It is a journey that has been made by very few players but Nemanja Matic showed this week that the door is always open for an ex-Blue to come back home to Stamford Bridge.
The Serbia international midfielder became the first former Chelsea player to re-join the club since Graeme Le Saux in 1997 and just the seventh in the past half-century to make the return journey to SW6 after a successful spell at Portuguese giants Benfica where he established himself as a world-class player.
But while he is now part of a very select group of players who have returned for a second spell at the Bridge, Matic’s comeback bears little resemblance to the previous six.
For one, the Serbian had yet to properly establish himself as a Chelsea player when he left us three years ago unlike Le Saux, Nigel Spackman, Steve Wicks, and 1970 FA Cup winners Charlie Cooke, Peter Osgood and John Hollins, who all enjoyed significant playing time during their first spells with the Blues.
At 25, Matic is also by far the youngest of the group to re-join the club. Unlike Cooke, Osgood, Hollins and Wicks, who were in the valedictory portions of their careers when they were welcomed back by the Chelsea faithful, there is a significant upside to bringing back Matic, who can not only seamlessly fit into the current squad but still has his prime years as a footballer ahead of him.
And of course, there is the transfer fee that was paid to Benfica to re-sign the Serbian. In that regard, his return does bear some resemblance to that of Le Saux who left the club for Blackburn Rovers in a GBP700,000 deal in 1993 but returned four years later for GBP5 million (then a record fee for a British defender) after winning the Premier League title at Ewood Park and establishing himself as England’s first-choice left back.
Naturally, much has been made of Matic’s reported transfer fee, but if you put on your blue-tinted glasses and look back at the situation of the club in January 2011 and what was to follow, you are unlikely to see it that way.
After a desperately poor run that had seen us manage only two wins in 11 Premier League games, Chelsea were sitting outside the top four and in real danger of missing out on Champions League qualification the following season.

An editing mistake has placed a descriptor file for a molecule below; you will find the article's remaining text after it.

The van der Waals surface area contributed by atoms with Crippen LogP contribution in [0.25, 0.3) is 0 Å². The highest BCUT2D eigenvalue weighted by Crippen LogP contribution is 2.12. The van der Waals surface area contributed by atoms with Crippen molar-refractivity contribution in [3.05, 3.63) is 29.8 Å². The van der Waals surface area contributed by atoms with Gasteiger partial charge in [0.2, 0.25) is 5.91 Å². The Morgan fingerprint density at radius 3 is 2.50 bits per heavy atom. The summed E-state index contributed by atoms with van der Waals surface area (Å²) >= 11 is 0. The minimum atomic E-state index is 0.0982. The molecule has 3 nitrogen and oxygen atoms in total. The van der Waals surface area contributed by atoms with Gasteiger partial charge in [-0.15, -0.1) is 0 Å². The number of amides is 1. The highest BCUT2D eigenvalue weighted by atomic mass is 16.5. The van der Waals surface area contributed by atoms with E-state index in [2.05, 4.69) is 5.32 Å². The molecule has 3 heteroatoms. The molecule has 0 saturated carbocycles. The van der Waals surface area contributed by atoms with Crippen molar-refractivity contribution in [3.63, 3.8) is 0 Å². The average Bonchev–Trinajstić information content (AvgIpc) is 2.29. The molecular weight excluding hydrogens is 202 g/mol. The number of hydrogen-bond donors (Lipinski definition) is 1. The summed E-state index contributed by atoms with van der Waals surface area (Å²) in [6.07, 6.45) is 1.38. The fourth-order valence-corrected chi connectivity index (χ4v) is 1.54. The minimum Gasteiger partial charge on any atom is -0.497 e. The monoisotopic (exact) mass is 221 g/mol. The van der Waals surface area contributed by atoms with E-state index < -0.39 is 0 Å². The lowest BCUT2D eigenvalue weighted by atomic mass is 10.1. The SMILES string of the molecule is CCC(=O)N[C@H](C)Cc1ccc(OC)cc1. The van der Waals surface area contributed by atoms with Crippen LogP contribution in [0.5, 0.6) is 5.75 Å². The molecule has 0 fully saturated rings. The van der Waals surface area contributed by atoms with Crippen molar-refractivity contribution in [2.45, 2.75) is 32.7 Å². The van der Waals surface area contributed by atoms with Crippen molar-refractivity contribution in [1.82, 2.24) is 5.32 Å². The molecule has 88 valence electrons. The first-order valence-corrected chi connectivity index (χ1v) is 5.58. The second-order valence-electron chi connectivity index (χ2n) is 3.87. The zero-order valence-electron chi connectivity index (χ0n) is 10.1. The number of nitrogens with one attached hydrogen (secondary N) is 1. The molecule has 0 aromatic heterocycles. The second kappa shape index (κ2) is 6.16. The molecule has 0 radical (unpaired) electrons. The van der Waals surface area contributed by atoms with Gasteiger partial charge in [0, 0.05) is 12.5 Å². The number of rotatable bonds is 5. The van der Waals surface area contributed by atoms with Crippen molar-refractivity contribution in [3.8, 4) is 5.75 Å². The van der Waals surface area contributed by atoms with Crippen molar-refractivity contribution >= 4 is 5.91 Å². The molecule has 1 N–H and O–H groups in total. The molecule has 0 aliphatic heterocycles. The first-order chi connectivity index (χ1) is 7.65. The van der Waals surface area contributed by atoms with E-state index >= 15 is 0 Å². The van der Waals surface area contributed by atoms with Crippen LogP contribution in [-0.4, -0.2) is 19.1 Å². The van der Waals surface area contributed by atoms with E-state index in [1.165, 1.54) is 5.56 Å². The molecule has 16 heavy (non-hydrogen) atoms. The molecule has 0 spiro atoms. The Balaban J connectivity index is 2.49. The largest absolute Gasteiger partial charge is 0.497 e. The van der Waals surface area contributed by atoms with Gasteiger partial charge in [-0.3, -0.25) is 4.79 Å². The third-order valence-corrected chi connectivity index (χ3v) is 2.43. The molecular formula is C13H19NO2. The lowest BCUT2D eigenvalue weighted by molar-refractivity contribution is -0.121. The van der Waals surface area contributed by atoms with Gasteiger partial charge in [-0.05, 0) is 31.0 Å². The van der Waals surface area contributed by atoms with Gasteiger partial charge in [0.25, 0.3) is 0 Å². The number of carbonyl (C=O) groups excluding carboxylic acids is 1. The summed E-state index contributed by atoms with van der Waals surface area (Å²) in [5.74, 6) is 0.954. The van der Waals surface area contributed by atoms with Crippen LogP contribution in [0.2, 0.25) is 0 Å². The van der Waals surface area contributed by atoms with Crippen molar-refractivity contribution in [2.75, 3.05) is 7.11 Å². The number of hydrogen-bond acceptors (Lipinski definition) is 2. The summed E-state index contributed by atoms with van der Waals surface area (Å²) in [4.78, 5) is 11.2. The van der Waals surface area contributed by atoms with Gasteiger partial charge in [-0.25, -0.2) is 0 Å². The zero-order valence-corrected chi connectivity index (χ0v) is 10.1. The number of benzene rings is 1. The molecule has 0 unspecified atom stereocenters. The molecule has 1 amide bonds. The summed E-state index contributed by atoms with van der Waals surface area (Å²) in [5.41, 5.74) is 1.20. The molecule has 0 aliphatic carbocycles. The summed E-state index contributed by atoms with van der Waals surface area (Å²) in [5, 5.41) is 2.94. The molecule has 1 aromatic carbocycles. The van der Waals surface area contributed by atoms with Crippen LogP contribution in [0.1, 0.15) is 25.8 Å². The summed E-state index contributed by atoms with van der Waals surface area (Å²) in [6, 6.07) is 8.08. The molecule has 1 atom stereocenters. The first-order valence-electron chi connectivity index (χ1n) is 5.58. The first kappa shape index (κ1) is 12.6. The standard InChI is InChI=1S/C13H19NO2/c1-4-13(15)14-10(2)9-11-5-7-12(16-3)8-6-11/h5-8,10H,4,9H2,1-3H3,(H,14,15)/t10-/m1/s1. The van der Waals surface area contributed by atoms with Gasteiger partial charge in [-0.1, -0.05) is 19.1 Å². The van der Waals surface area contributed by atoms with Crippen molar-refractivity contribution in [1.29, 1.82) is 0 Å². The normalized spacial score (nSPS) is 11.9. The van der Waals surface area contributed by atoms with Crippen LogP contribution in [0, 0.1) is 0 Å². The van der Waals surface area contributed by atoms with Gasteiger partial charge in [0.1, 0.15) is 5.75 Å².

Matic was then a promising young Blue on loan at Vitesse Arnhem, who was not quite ready to challenge the likes of Frank Lampard, Ramires, Michael Essien and John Mikel Obi for a spot in central midfield. Our main concern instead was in central defence where Alex was sidelined by injury and John Terry also had fitness concerns leaving us desperately short of cover at a crucial juncture of the season.
That prompted our interest in David Luiz and part of the price for bringing him to the Bridge was allowing Matic to join Benfica in part exchange.
It was a costly move financially but not only did the Brazilian boost our defensive resources, he also scored crucial goals against both Manchester clubs that helped us to pick up 25 of a possible 27 points in a nine-match unbeaten run. It may not have been enough to help us retain the title but it did ensure that we finished in second spot and qualified for the Champions League.
And if you’re a Chelsea fan, I do not need to remind you of what happened in that tournament the following season.
Three years on and central midfield is now a major concern and so Matic has been brought back from his finishing school at Benfica to complement our resources in that department. Of course, it’s been an expensive exercise to bring him back but the honing of his skills and talent in Portugal should be a huge benefit to the club for this season and hopefully years to come.
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